Mimi x Emma


Sometimes the only way is through, and on the other side is greater freedom

For mental health advocate Mimi, confronting the painful stand-off between her mind and body started her on a journey of learning to choose kindness over criticism. Mimi began embracing all the parts of herself on the good days, the bad days and all the days in between. Together with ceramicist, Emma, ‘Moving Through’ reminds us that growth is possible when room is made for the struggle and the perfect imperfections; seeing them as part of our journey rather than something that must define us.

Mimi Kilbey (she/her)

After struggling to fit in at school, I wrestled with low self-esteem, self-worth, and became a bully to myself. I experienced an eating disorder (Anorexia Nervosa) along with anxiety and depression. For a while I lost the bubbly, fun, creative parts of myself whilst my body and mind battled.

I eventually reached out for help and I went on a journey to learn about my health and ways to overcome my struggles. During this time, I learnt a lot about myself, my body, my mind, and how looking after myself both mentally and physically was something that, whilst difficult at times, would ultimately benefit me and lead to a happier and healthier life.

I hope that anyone who sees the stunning piece Emma has created will note its curves, bumps and perfect imperfections, and see this as the mind adapting to the journey that is life. Life is not just a straight line or a mapped-out path. It is a rollercoaster of waves and emotions.

Emma Bartik

‘Moving Through’ represents mental health as an ongoing journey; as an experience someone doesn’t move on from, but continues to grow and change with.

As Mimi recounted her past experiences with an eating disorder, we realised this artwork needed to reflect where she is now – in the present, the challenges she has overcome, and most importantly, convey a message of hope and positivity to others. This piece depicts a body that has changed and adapted its form whilst continuing to grow.


Just like the weather, life has many seasons. Sometimes the rain may stay for a bit longer than you would like but that doesn’t mean you should give up hope. The sunshine will appear again.

Mental Health is something that should be nurtured both when you are struggling and when you are feeling fine and dandy. I think it is so very important to remember to continue to build on your mental health even on the good days, practise self-care, and reach out to your community when you need.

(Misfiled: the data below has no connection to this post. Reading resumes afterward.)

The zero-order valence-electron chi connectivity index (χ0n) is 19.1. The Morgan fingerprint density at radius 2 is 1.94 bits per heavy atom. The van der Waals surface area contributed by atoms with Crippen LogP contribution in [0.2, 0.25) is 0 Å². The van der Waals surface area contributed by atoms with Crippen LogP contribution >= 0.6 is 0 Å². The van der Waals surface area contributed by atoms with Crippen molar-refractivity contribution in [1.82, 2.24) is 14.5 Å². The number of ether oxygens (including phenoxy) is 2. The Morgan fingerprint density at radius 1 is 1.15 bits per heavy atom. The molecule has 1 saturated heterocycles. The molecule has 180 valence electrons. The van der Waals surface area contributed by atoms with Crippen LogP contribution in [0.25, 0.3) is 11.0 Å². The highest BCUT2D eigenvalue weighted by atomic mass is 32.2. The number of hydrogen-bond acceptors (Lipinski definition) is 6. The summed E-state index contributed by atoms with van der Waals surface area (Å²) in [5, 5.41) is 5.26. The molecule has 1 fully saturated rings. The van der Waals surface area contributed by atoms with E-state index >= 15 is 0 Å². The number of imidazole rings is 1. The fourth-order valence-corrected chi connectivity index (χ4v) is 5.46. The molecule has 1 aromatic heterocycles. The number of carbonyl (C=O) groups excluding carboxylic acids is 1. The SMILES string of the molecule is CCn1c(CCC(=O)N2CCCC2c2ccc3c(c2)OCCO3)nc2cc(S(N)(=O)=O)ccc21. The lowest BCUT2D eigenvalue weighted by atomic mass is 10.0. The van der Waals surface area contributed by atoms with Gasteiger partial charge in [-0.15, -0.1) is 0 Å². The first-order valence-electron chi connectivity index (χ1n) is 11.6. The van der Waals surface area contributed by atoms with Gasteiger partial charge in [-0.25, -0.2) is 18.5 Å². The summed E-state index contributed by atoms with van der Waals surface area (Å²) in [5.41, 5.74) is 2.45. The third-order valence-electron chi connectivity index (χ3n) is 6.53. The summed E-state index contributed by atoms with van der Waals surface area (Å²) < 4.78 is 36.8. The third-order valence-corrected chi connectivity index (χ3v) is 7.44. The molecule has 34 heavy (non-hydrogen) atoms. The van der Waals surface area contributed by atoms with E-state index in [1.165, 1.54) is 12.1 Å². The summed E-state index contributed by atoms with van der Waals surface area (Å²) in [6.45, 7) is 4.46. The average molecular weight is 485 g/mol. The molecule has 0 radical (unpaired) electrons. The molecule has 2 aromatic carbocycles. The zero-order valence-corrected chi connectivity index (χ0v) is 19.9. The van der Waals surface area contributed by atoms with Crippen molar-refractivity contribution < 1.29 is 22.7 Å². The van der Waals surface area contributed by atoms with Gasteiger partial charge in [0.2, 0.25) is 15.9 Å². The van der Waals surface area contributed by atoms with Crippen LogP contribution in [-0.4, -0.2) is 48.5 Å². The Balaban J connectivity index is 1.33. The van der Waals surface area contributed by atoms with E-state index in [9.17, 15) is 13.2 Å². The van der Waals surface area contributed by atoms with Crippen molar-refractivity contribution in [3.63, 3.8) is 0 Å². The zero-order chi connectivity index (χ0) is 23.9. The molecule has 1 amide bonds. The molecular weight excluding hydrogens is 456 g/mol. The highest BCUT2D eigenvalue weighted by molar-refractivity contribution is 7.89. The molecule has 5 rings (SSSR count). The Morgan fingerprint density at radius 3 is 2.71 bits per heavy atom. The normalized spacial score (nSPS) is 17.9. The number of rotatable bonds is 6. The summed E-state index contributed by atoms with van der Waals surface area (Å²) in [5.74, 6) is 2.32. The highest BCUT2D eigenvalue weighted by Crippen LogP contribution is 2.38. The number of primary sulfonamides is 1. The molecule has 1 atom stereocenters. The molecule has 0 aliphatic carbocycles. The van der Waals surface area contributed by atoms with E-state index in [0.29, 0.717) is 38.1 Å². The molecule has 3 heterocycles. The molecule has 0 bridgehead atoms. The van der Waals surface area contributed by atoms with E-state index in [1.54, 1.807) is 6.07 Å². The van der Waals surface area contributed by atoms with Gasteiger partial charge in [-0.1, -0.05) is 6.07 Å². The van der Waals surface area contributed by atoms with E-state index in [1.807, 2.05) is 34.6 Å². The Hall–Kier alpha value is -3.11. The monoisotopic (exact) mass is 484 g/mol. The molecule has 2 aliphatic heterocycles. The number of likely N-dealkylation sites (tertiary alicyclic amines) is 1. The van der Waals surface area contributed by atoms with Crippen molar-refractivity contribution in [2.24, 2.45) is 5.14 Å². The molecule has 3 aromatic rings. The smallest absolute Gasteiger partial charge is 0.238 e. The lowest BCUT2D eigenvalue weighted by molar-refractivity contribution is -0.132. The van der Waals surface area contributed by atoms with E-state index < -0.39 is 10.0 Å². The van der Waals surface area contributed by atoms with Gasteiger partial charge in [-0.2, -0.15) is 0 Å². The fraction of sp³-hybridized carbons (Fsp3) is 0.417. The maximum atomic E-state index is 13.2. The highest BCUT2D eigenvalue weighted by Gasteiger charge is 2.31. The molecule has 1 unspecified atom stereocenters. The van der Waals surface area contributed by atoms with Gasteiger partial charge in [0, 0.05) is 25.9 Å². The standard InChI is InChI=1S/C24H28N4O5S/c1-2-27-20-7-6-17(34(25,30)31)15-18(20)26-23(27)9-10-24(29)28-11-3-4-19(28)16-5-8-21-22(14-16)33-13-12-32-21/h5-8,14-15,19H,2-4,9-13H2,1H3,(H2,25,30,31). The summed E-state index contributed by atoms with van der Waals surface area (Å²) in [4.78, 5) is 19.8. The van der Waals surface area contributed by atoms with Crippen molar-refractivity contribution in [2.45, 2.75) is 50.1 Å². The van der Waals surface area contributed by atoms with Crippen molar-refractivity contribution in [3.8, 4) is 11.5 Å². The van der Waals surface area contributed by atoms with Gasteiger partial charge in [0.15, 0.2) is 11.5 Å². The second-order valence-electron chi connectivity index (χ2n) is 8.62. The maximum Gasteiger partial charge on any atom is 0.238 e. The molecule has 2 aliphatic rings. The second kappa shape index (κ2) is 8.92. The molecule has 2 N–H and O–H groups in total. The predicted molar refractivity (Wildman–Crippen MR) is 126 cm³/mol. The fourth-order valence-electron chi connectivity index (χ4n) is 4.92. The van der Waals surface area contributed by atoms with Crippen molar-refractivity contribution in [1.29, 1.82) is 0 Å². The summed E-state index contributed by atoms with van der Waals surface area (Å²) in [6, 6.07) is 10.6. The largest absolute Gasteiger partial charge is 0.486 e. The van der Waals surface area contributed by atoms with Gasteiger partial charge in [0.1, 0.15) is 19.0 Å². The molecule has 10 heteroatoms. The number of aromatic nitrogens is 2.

Whilst life’s ups and downs can be challenging and exciting, you can also learn from life and constantly grow and adapt. Whilst living with mental health, you can learn to work with these feelings, and whilst some may never go away entirely, they become a part of you, a part of your story and ultimately make you the person you are today.


The collab

Immediately after our workshop, I could visualise the type of sculpture I wanted to create in response to Mimi’s experience. After a few sketches, I began hand-building the form with Australian porcelain clay, a temperamental material that likes to build slowly without being overworked. I chose Mimi’s favourite colours (mine too) to create a contrast between the two elements in the sculpture using ceramic paint and glaze.

Responding to Mimi’s experience required a lot of thought to make sure I wasn’t leading or simply repeating but trying to project a message from Mimi As we worked together, the message and overall tone we wanted the piece to convey really made sense to me as something I could contribute to without directing the narrative of her experience.


I have shared my mental health journey, advocating for mental health at conferences, fundraising events and in the media, as well as being quite open with my mental health in my personal life. However, sharing my story with someone who was going to take a part of what I had shared and bring it to life by turning it into an artwork was quite incredible.  Seeing Emma take parts of my story and turn them into a piece about growth and movement, capturing pieces of my journey and representing both physical and mental aspects of this was truly moving.


Mimi Kilbey (she/her)

Mimi is a Youth Advocate with ReachOut.com. She is passionate about helping people and shares her story with the hope that it inspires others, encourages help-seeking, and reminds people they are not alone. Mimi is passionate about creating art, dance, food, travel, the ocean, friends and family.

Emma Bartik

Emma Bartik is a Sydney artist working with clay, colour and physical bodies to explore themes of fragility, tension and femininity. A 2016 UNSW Art and Design graduate, Emma’s playful yet sophisticated pieces are regularly exhibited across Sydney and have featured in Australian publications including The Design Files and Frankie Magazine.

Emma works from her Botany studio under the name Voluptuary Ceramics.

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Visible is a movement initiated by the Australian Youth Advocates for Mental Health (AYAMH), co-ordinated by headspace and guided by 9 National Mental Health organisations.

Visible would like to acknowledge Aboriginal and Torres Strait Islander peoples as Australia’s First People and Traditional Custodians. We value their cultures, identities, and continuing connection to country, waters, kin and community. We pay our respects to Elders past and present and are committed to making a positive contribution to the wellbeing of Aboriginal and Torres Strait Islander young people.

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headspace National Youth Mental Health Foundation is funded by the Australian Government Department of Health. headspace National Youth Mental Health Foundation Ltd is a health promotion charity that has been endorsed as a deductible gift recipient. ABN 26 137 533 843